US7561496May 20, 2004Jul 14, 2009Lg Electronics Inc.Recording medium with copy protection information and apparatus/method for forming, recording, reproducing, and restricting reproduction of the recording medium
US7619950May 20, 2004Nov 17, 2009Lg Electronics Inc.Recording medium and apparatus method for forming, recording and reproducing the recording medium
US7680023 *Dec 19, 2002Mar 16, 2010Sony Dadc Austria AgRecord medium with different latencies
US7701838Jun 29, 2005Apr 20, 2010Tdk CorporationOptical information medium including an information bearing surface and a functional layer, and reading method
US8213285 *Jul 12, 2010Jul 3, 2012Sony CorporationRecording apparatus
US8599674 *Nov 3, 2003Dec 3, 2013Thomson LicensingMethod for storing data on an optical recording medium
WO2002017319A1 *Mar 28, 2001Feb 28, 2002Kim Jeong HoCopy protected optical disc manufacturing method and copy protected optical disc
WO2004104998A1 *May 20, 2004Dec 2, 2004Jin Yong KimRecording medium and apparatus/method for forming, recording and reproducing the recording medium
WO2004104999A1 *May 20, 2004Dec 2, 2004Jin Yong KimRecording medium with copy protection information and apparatus/method for forming, recording, reproducing, and restricting reproduction of the recording medium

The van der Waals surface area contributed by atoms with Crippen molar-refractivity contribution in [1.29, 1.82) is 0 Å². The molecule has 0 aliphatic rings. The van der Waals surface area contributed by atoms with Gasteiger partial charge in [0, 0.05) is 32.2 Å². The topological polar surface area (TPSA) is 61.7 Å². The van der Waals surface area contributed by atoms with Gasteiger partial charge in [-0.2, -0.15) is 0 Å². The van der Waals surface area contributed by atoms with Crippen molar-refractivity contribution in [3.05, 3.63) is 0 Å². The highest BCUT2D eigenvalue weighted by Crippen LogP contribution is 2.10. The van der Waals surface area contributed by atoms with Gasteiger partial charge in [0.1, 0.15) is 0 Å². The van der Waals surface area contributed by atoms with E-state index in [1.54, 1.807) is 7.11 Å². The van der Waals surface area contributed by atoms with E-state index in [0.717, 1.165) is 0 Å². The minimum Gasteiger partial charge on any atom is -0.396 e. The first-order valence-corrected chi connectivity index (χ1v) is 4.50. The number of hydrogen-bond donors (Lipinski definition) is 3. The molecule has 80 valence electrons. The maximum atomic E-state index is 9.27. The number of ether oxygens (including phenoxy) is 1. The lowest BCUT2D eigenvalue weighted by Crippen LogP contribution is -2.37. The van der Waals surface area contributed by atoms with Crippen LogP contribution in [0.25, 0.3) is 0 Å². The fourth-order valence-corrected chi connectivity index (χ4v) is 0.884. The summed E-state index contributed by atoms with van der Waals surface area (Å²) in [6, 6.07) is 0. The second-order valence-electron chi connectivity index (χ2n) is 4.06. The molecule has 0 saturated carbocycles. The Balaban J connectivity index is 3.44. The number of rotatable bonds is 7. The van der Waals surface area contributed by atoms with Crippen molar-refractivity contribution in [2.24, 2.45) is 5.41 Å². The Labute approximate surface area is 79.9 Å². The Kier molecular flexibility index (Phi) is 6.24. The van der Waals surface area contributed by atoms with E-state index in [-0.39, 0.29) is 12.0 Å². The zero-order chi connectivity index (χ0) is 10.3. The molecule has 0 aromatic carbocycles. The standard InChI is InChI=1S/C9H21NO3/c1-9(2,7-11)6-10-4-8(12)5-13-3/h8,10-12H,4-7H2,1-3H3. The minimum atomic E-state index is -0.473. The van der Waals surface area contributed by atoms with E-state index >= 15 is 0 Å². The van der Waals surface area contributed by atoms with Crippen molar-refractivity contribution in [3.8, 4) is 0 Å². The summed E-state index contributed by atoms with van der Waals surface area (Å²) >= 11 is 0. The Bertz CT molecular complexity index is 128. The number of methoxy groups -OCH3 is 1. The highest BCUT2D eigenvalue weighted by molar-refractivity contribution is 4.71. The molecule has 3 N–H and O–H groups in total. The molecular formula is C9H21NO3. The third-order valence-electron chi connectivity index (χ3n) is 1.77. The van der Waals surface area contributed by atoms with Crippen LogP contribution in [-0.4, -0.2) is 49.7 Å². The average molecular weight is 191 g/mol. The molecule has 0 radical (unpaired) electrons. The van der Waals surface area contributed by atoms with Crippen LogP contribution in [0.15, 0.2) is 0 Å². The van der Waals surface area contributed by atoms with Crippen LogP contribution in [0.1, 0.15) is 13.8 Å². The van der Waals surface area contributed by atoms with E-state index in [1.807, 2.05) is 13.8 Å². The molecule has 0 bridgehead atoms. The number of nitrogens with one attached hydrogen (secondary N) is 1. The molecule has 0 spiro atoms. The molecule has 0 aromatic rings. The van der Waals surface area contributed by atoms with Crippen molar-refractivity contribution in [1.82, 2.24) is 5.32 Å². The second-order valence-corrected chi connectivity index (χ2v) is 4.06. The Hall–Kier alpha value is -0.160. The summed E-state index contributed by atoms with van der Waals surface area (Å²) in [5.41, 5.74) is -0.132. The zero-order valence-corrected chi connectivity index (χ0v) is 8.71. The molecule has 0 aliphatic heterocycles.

Classifications
U.S. Classification369/275.4, G9B/23.087, G9B/7.139, G9B/7.039
International ClassificationG11B7/24, G11B23/28, G11B20/00, G11B7/26, G11B7/013
Cooperative ClassificationG11B20/00086, G11B7/24, G11B23/284, G11B7/24085, G11B23/281, G11B7/261
European ClassificationG11B23/28B2, G11B7/24085, G11B7/24, G11B23/28A
Legal Events
DateCodeEventDescription
Sep 21, 2011FPAYFee payment
Year of fee payment: 12
Jan 25, 2008FPAYFee payment
Year of fee payment: 8
Jan 21, 2004FPAYFee payment
Year of fee payment: 4
Aug 19, 1998ASAssignment
Owner name: SANYO ELECTRIC CO., LTD., JAPAN
Free format text: ASSIGNMENT OF ASSIGNORS INTEREST;ASSIGNORS:KAJIYAMA, SEIJI;TSUCHIYA, YOUICHI;TORAZAWA, KENJI;AND OTHERS;REEL/FRAME:009398/0187
Effective date: 19980807